He then removed the 323 employees of the two facilities from the county payroll on the same day with only a vague understanding between Mr. Young and Aurora that the employees would be hired by Aurora. Employees learned of the drastic change when they arrived for work on May 1. Without any clear explanation of employee benefits, they were expected to make an on-the-spot decision between employment by Aurora or unemployment.

Of utmost importance is the future of the elderly residents of Montevue Assisted Living.

In the fall of 2012, when Mr. Young first announced his goal of selling Citizens and closing Montevue, he had no plan at all in place for caring for Montevue’s residents. It was public pressure that led to the creation of a “continuing care agreement” with Aurora that, according to Mr. Young’s testimony before the State Board of Public Works in July of last year, “they [the purchaser] had to take care of everyone at Montevue, that they could not transfer them.”

It is interesting to note that Aurora submitted their application to DHMH for a license to operate Montevue under a new name, “Odyssey Assisted Living at Montevue, LLC.” That application cites several criteria that will “cause permanent discharge” of residents, including medical issues of subsidized residents that the nursing staff of Montevue had easily dealt with for many years. In addition, the county has refused to fill the empty subsidized beds at Montevue since last summer, withholding this much-needed resource for individuals and families who have nowhere else to turn.

citizensrehabWhile these beds remain empty, County taxpayers continue to pay Aurora for them – even though Aurora can “double dip” and fill the beds with paying customers! Divide the amount being paid to Aurora through the continuing care agreement by the number of subsidized residents and you’ll find we’re paying roughly $90,000 per year for each resident, an amount far above the cost of private assisted living and several times the amount paid per resident when Montevue was filled and functioning under county control.

When Blaine Young appeared before the Board of Public Works in 2013, he used the term “delicate situation” numerous times to describe the public outcry over the proposed sale, “because you are dealing with seniors, you are dealing with people being taken care of in Montevue and Citizens.”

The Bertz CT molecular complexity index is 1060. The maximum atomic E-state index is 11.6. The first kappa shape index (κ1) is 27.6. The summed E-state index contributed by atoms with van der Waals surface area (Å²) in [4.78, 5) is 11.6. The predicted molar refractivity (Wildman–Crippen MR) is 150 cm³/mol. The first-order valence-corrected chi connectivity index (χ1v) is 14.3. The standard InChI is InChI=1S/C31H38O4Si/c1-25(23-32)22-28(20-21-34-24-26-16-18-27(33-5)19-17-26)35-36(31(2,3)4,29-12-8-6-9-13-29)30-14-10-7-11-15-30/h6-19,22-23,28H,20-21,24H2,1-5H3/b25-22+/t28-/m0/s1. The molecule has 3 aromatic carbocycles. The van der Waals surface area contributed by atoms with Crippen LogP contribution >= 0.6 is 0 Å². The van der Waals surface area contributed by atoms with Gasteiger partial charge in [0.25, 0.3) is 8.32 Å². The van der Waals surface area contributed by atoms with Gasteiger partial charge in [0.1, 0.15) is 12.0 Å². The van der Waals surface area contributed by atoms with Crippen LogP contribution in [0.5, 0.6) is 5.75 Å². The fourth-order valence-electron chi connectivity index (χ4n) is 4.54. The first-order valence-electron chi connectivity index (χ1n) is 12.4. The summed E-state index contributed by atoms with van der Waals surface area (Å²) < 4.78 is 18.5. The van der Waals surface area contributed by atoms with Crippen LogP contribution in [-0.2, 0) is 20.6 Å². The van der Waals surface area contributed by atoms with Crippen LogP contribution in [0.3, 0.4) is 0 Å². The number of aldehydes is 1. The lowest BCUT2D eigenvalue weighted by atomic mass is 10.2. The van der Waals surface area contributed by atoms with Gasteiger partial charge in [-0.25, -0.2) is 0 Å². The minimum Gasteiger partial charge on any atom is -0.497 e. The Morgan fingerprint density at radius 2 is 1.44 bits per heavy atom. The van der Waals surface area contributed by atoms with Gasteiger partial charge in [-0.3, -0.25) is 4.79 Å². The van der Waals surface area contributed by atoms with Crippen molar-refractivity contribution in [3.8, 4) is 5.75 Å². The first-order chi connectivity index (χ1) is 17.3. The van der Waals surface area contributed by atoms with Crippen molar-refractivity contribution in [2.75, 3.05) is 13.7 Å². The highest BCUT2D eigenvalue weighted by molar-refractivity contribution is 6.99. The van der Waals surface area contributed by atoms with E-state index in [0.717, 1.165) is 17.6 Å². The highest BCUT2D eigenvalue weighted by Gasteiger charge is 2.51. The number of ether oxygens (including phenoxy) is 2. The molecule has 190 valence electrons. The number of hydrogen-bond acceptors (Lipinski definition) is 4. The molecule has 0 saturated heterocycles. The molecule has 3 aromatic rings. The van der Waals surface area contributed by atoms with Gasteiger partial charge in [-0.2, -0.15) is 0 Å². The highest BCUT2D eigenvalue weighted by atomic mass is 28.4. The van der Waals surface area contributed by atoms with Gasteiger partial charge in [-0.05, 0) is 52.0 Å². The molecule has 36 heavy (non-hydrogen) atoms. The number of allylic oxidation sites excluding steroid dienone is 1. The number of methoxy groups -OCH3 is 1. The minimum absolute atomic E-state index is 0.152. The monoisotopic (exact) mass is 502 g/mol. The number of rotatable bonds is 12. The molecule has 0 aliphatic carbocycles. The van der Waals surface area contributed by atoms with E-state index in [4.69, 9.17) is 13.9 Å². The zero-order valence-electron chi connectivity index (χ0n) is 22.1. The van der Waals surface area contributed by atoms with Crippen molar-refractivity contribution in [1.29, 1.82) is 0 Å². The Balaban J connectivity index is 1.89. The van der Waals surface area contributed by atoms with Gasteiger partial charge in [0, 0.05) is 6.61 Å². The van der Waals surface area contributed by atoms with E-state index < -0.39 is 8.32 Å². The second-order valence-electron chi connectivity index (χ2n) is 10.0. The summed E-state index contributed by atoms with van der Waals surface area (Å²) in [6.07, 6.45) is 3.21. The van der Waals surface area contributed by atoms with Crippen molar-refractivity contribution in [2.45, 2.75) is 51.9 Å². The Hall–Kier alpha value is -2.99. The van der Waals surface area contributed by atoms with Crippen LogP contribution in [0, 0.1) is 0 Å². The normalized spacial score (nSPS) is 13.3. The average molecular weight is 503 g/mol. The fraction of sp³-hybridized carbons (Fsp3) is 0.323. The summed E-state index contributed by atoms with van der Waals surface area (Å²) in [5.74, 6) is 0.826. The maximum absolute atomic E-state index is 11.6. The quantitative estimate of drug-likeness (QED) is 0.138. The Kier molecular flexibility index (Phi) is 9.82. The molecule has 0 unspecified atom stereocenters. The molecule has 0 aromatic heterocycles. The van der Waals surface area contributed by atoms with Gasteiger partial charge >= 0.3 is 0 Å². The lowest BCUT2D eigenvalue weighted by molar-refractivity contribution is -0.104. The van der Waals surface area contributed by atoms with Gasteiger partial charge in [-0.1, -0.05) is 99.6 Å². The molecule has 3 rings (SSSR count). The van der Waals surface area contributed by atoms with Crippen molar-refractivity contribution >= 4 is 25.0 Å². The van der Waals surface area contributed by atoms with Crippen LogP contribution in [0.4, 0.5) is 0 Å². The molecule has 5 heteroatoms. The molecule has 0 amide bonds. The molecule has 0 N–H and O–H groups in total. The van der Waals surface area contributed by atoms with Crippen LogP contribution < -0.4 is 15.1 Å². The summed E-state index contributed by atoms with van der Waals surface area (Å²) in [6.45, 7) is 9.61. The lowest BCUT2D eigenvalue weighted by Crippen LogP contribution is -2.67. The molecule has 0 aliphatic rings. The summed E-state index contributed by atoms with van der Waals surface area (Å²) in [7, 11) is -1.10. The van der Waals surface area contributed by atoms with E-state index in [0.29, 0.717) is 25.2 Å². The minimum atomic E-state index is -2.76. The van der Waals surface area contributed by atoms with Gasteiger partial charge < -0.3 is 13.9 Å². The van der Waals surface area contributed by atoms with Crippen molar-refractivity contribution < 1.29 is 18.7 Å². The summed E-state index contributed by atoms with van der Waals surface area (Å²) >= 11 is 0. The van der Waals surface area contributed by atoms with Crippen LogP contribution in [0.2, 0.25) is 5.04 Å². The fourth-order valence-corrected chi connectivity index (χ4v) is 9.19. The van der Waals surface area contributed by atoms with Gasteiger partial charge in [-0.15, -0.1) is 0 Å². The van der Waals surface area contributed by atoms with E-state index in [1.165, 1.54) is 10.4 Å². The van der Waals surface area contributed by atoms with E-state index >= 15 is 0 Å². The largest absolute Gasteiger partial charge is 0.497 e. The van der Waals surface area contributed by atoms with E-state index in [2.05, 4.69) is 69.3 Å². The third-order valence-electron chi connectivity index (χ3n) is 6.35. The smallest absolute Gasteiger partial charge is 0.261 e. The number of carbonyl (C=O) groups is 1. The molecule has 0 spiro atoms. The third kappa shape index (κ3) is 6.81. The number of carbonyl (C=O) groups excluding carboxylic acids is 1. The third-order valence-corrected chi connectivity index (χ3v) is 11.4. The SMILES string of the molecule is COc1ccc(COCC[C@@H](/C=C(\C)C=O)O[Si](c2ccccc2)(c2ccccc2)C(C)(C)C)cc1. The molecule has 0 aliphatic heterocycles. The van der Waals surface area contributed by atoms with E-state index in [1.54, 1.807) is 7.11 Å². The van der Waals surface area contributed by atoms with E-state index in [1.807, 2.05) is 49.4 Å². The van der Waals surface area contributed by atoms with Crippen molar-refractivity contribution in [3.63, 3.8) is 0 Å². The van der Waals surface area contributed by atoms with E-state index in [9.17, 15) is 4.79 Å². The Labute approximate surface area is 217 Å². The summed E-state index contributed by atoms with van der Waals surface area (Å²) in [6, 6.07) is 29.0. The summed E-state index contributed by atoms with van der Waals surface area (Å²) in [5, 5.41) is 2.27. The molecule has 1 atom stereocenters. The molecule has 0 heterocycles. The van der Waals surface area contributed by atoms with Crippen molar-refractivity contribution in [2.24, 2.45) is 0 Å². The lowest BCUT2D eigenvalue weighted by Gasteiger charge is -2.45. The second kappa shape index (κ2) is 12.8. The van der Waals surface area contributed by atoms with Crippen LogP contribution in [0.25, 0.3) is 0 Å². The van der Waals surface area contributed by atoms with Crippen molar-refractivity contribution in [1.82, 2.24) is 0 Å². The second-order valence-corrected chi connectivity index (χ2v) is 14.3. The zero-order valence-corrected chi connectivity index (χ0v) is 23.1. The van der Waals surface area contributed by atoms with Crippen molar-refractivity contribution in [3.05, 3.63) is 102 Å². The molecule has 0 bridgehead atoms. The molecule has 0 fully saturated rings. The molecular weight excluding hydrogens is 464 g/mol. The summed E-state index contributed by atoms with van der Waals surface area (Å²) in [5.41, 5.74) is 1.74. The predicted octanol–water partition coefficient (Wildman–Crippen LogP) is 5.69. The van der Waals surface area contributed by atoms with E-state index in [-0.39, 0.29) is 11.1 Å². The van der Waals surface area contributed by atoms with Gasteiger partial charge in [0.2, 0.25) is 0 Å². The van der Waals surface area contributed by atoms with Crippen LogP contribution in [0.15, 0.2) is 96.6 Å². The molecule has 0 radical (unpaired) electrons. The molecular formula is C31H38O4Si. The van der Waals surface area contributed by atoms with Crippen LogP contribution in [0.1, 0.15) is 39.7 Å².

Yet days after the recent removal of employees and the announcement that Aurora had taken control of the facilities – despite the court ruling – Mr. Young sent out a mailer to Republican voters deriding President Obama and the Affordable Care Act on one side and proclaiming that he (Mr. Young) “got the government out of health care” on the other. So much for delicate. This consistent attack shows Mr. Young’s real reasons for pushing for the closing of Montevue as Frederick County has known it for nearly 200 years, and his slap in the face of Maryland’s judicial system.

It’s hard to believe that the four members of the Young Board now running for public office thought their quick and dirty sales plan for Citizens and Montevue would still be haunting them just weeks before the coming election. But haunt them it has, and the pressure will be on right through election day as Frederick County voters go to the polls.

They’ll be remembering the anguish and courage of the late Lawrence Watson, the 95-year-old Montevue resident who donned coat and tie to go before the county commissioners on June 25, 2013 and say, “I ask you not to sell my home, but to give my home a chance to prove itself. To believe in the folks that run Montevue and give them a chance to prove it is a diamond in the rough.”

Blaine Young and his cohorts Billie Shreve, Kirby Delauter and Paul Smith did not hear Mr. Watson. Now the voters have their turn.